• Everything other than hot peppers. Questions, discussion, and grow logs. Cannabis grow pics are only allowed when posted from a legal juridstiction.

Meyer Lemon Trees

I'm not sure what this guy thinks he's doing but it shot out this growth. I guess i'll have to get some taller stakes to support it.
i tied it up to a bamboo stake and it kinda took off - making branches all up the "trunk".  Debating if i should espalier it
I grow Old Cape Roughskin and Eureka.  Of them the roughskin is by far the better of the two - hundreds of fruit almost non-stop and a real lemon flavour - if they are left to ripen to just under orange they are sweet-sour with the most aromatic oil.  Superb on anything (including lamb!).  Bit of a bitch to harvest though with the thorns.  And they grow true from seed.
Eureka is nice for market - it's a good looking lemon but not as juicy and the oil is more bitter and not as aromatic.
Besides the thorns makiing harvesting difficult I cannot fathom why the roughskin has gone out of favour.  It is far superior to the modern cultivars that taste like citric acid and not much else.
The top growth does not look very healthy, I would trim it.

I have a kefir lime that went nuts over the winter and was completely unruly. Cut it back and it is bushier and much happier.


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Sorry for the sideways pics, they are old and I don't know how to upright them.
Oh, hell, still don't have this. Just trust me, please.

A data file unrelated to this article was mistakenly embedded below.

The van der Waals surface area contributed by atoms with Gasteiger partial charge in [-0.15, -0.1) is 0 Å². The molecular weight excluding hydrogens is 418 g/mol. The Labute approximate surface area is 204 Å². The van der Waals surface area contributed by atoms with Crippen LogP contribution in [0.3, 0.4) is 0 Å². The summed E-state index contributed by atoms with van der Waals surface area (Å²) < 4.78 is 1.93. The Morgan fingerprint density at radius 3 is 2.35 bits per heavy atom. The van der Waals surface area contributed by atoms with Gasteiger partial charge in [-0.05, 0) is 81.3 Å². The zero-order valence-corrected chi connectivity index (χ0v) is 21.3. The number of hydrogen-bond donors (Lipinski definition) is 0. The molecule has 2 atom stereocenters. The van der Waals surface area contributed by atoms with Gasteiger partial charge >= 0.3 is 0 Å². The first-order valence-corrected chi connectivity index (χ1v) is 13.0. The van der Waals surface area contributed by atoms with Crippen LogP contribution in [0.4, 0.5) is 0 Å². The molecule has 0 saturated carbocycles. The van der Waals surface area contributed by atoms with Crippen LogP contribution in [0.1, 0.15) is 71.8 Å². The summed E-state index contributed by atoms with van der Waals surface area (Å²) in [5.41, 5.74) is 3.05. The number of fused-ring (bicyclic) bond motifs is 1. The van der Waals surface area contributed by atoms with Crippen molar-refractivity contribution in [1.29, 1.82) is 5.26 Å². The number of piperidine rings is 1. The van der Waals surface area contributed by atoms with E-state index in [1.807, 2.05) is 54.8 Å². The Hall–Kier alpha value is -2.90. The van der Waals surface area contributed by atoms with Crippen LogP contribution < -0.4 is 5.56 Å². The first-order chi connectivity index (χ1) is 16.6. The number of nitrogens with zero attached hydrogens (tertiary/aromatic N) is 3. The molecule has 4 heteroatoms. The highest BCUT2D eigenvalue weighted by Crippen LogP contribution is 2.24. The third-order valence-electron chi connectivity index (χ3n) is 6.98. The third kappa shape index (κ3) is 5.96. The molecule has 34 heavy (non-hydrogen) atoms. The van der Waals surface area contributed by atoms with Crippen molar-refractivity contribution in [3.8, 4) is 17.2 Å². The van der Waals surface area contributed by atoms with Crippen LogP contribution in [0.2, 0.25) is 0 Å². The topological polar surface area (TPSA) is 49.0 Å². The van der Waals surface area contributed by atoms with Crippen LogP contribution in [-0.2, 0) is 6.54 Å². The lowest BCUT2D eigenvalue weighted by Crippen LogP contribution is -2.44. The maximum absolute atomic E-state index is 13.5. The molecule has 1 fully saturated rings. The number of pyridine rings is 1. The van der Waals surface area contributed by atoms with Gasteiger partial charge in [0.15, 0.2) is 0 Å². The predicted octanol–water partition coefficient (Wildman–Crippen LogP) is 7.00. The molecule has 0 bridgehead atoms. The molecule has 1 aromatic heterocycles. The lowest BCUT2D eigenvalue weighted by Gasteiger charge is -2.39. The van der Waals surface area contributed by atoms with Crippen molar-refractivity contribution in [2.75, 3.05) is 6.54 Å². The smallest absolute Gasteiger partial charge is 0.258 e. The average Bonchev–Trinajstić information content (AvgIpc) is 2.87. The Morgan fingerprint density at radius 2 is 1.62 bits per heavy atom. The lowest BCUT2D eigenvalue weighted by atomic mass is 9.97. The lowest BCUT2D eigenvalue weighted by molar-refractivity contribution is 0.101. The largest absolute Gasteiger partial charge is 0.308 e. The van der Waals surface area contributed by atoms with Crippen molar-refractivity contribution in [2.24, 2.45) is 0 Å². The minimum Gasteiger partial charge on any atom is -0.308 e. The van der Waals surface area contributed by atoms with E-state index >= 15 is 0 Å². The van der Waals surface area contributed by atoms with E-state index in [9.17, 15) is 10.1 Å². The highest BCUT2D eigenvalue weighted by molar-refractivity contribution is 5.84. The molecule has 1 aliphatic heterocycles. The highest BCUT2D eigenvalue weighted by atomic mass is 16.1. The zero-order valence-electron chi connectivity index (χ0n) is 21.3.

Jim, I know that Bush is an Australian cultivar that can be a bit bitter - it might be a hybrid with a calomondin or citron hence the shrubbiness and bitterness.  I know there is a very similar cultivar called Madeira Roughskin - it is pretty much the same thing as the Old Cape Roughskin  from what I've seen. It is occasionally available in nurseries here - it is very popular with the Portuguese community that originated from Funchal Madeira.
The Cape Roughskin is a really old cultivar - we have numerous plants with the "Old Cape" or "Early Cape" prefix - mulberries, figs and roses amongst others.  It dates to when ships from the east would dock in Cape Town (1600 -1700's) on their voyage back to Europe laden with trade goods and novelties.  Because it is so well adapted to our climate it is used as a rootstock on most of the commercial citrus cultivars or those that would struggle here such as limes.
Luckily it is entrenched in our cuisine and is freely available from nurseries here.  It is often grown as a security hedge - the thorns are about 2 inches long and very stout.  Travellers in the 1600 & 1700's in the old Cape Colony would often remark that farms had hedges of them around the animal coralls to keep lions at bay!
The juice has a superior depth of flavour - and it produces lots!  It is more spongy than the firm-fleshed modern cultivars.
They grow very easily from seed - I constantly remove seedlings from under the big tree (it produces more lemons than we can possibly use - and we drizzle lemon juice on almost everything).
I will gladly send seeds to anyone who's interested.